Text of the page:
However, these technologies are growing more sophisticated, at an accelerating pace. Chatbots are being relegated to the dustbin in favor of true digital assistants capable of identifying anomalies and recommending potential corrective actions. For example, a digital assistant could recognize that a first-year Classics major who registers for "Geology of the Adirondacks" might not be able to graduate in four years and would suggest—at the point of registration—that "Homer's Iliad" might be a better choice.

Undoubtedly, the proactive capabilities in this example have the potential to influence better registration choices. It is important, however, for colleges and universities to recognize the need to shift their perception of AI and ML from a tool facilitating discrete transactions to a "persona" delivering institutional services. As digital assistants begin to manage the high-volume, time-dependent tasks of advisement, such as course selection during registration, the role of the human academic advisors evolves to focus on other questions—in the example noted above, questions such as whether the student might actually prefer a degree in geology.

Brian Kathman: It's well known that today's higher education professionals are busier than ever. The COVID-19 pandemic has only added to the already overwhelming workloads of higher ed professionals. Now more than ever, faculty and staff are doing more with less funding and fewer resources.

At the same time, today's students are changing. As consumers, they demand their favorite brands to offer them a deeply personalized experience.1 This can be a challenging demand to meet with so many students and so little time. This is where AI can truly save the day.

AI and the data that students are willing to give their institutions for personalized experiences should work in tandem with those in higher education to enhance the student experience. AI enables higher ed to meet students' demands for personalization by turning data into action. For example, when a student communication platform is powered by AI, personalized and targeted outreach results. This not only meets the demands of today's students but does so without adding to staff workloads. When AI works with data, incredible outcomes can result.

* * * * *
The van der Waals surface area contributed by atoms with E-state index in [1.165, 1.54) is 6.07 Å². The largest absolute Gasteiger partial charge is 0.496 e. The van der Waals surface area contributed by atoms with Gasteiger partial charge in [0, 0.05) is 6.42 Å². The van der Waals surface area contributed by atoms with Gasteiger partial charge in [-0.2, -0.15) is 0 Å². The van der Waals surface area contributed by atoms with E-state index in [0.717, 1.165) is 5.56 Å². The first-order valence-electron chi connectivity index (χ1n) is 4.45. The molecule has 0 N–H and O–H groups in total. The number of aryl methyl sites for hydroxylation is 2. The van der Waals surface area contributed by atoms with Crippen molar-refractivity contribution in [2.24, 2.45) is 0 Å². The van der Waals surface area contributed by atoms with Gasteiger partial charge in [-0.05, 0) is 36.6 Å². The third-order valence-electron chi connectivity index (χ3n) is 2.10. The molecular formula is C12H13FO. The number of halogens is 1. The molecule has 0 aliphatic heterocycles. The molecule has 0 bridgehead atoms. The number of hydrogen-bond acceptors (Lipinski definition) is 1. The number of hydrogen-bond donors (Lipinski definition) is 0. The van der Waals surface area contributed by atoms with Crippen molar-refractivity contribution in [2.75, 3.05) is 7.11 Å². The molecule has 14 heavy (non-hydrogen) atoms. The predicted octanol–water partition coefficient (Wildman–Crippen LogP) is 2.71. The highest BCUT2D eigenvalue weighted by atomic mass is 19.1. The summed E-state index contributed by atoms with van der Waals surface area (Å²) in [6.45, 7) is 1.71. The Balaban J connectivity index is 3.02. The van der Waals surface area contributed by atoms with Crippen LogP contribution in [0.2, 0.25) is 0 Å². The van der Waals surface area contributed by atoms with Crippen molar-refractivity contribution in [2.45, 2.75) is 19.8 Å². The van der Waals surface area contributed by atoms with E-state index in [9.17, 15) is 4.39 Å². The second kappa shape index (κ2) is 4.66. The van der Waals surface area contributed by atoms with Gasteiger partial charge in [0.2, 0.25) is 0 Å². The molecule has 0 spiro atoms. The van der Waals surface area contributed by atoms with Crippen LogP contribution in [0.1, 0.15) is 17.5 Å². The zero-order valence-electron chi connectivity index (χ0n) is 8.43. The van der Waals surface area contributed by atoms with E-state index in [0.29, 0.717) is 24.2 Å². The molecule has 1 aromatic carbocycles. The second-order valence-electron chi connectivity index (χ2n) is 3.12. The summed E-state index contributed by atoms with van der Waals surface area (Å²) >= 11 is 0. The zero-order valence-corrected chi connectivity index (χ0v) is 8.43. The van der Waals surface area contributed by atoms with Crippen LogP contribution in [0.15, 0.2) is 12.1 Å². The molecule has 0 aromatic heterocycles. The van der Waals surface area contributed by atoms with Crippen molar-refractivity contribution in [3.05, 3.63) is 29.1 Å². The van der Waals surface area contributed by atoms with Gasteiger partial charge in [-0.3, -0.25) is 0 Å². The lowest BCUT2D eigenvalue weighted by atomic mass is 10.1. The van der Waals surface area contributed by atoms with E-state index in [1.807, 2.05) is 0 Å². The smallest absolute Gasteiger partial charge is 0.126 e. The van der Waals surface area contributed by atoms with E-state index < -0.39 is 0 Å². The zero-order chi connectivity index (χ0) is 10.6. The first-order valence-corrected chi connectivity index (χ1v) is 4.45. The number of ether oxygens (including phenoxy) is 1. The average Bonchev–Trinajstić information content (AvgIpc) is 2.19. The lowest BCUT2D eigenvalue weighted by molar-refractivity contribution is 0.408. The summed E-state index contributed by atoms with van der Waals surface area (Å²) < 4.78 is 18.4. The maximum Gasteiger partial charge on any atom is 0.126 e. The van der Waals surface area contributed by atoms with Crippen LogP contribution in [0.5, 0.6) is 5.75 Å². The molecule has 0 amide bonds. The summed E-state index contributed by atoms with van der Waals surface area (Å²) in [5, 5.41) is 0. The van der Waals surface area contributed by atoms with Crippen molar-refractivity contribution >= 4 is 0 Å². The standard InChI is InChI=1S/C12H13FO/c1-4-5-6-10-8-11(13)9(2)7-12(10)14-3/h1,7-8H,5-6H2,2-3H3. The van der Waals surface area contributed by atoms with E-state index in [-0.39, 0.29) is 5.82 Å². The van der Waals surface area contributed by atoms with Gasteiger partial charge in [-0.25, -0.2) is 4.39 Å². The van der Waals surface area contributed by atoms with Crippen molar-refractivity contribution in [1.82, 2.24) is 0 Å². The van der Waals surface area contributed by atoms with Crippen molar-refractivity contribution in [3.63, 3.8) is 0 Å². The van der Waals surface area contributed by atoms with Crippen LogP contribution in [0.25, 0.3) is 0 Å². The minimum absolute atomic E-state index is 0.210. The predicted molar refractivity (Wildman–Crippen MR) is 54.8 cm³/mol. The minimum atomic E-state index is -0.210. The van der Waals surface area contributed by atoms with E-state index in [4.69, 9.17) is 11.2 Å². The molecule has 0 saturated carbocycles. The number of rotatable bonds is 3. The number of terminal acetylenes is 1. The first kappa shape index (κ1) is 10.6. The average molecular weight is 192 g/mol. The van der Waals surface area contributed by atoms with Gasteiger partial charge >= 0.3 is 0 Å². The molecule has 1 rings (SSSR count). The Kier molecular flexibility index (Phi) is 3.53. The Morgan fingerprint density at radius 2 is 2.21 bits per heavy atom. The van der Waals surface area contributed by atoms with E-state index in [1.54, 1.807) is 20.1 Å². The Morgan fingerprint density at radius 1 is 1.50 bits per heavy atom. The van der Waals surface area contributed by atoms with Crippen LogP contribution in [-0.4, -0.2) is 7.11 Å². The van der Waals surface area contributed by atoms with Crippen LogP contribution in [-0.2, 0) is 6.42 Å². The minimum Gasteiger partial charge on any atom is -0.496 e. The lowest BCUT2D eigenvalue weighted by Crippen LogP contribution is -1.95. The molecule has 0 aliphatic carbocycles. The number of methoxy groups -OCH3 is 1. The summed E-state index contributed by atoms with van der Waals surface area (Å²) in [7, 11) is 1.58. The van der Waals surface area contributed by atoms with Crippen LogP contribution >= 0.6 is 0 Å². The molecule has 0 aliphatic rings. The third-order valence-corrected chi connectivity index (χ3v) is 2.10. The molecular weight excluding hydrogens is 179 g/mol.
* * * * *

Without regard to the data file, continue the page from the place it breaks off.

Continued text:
What AI/ML Don't Do Well

What areas of higher education are AI and/or machine learning ill-suited to address and why?

Chen: AI and machine learning would not yield reliable results when the data used to train the model is not representative of the population for whom the predictions or decisions are targeted. If data quality and fair representation cannot be assured, high-stakes applications such as admissions and financial aid decisions should not depend on machine learning predictions alone. In addition, a model's predictive power degrades over time due to changes in the environment in which it operates. This is called "model drift." If a machine learning solution cannot be constantly calibrated and validated to minimize model drift, problems can arise.

Engelbert: The increasing sophistication AI and ML makes it unlikely that any area of higher education would be unable to benefit from these technologies. That said, technology is no substitute for human judgment or empathy—this is not a story of labor arbitrage with technology replacing the financial aid officer, the faculty member, or the controller. Instead, AI and ML will extend and enhance the capabilities of these individuals, and others, so that they are more effective and impactful in their roles.